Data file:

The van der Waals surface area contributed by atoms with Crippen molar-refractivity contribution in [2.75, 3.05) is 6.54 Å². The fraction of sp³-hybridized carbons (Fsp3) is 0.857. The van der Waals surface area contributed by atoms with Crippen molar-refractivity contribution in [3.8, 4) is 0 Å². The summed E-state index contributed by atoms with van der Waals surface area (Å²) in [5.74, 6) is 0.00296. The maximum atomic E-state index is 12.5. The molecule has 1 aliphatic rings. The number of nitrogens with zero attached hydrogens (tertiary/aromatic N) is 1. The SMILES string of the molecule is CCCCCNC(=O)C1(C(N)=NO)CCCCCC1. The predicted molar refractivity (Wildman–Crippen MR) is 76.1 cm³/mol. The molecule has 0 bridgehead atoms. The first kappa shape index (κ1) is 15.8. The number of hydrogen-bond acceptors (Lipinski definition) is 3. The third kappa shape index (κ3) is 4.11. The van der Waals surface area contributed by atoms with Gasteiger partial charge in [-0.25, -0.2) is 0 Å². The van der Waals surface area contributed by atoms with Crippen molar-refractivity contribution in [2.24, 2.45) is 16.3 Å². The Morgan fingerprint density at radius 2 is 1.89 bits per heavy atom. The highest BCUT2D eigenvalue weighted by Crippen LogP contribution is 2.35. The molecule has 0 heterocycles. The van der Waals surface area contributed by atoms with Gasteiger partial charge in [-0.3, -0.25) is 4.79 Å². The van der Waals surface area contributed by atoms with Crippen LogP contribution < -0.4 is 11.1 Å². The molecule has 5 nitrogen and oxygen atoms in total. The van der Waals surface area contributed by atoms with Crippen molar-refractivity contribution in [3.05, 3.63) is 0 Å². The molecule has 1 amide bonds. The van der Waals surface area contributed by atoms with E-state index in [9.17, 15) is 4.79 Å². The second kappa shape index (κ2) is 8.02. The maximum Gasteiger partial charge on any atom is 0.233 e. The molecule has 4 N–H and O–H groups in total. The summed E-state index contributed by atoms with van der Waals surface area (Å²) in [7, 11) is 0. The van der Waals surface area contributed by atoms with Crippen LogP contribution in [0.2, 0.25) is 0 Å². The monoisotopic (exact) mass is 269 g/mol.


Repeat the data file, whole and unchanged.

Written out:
The van der Waals surface area contributed by atoms with Crippen molar-refractivity contribution in [2.75, 3.05) is 6.54 Å². The fraction of sp³-hybridized carbons (Fsp3) is 0.857. The van der Waals surface area contributed by atoms with Crippen molar-refractivity contribution in [3.8, 4) is 0 Å². The summed E-state index contributed by atoms with van der Waals surface area (Å²) in [5.74, 6) is 0.00296. The maximum atomic E-state index is 12.5. The molecule has 1 aliphatic rings. The number of nitrogens with zero attached hydrogens (tertiary/aromatic N) is 1. The SMILES string of the molecule is CCCCCNC(=O)C1(C(N)=NO)CCCCCC1. The predicted molar refractivity (Wildman–Crippen MR) is 76.1 cm³/mol. The molecule has 0 bridgehead atoms. The first kappa shape index (κ1) is 15.8. The number of hydrogen-bond acceptors (Lipinski definition) is 3. The third kappa shape index (κ3) is 4.11. The van der Waals surface area contributed by atoms with Gasteiger partial charge in [-0.25, -0.2) is 0 Å². The van der Waals surface area contributed by atoms with Crippen molar-refractivity contribution in [2.24, 2.45) is 16.3 Å². The Morgan fingerprint density at radius 2 is 1.89 bits per heavy atom. The highest BCUT2D eigenvalue weighted by Crippen LogP contribution is 2.35. The molecule has 0 heterocycles. The van der Waals surface area contributed by atoms with Gasteiger partial charge in [-0.3, -0.25) is 4.79 Å². The van der Waals surface area contributed by atoms with Crippen LogP contribution < -0.4 is 11.1 Å². The molecule has 5 nitrogen and oxygen atoms in total. The van der Waals surface area contributed by atoms with Crippen molar-refractivity contribution in [3.05, 3.63) is 0 Å². The molecule has 1 amide bonds. The van der Waals surface area contributed by atoms with E-state index in [9.17, 15) is 4.79 Å². The second kappa shape index (κ2) is 8.02. The maximum Gasteiger partial charge on any atom is 0.233 e. The molecule has 4 N–H and O–H groups in total. The summed E-state index contributed by atoms with van der Waals surface area (Å²) in [7, 11) is 0. The van der Waals surface area contributed by atoms with Crippen LogP contribution in [0.2, 0.25) is 0 Å². The monoisotopic (exact) mass is 269 g/mol.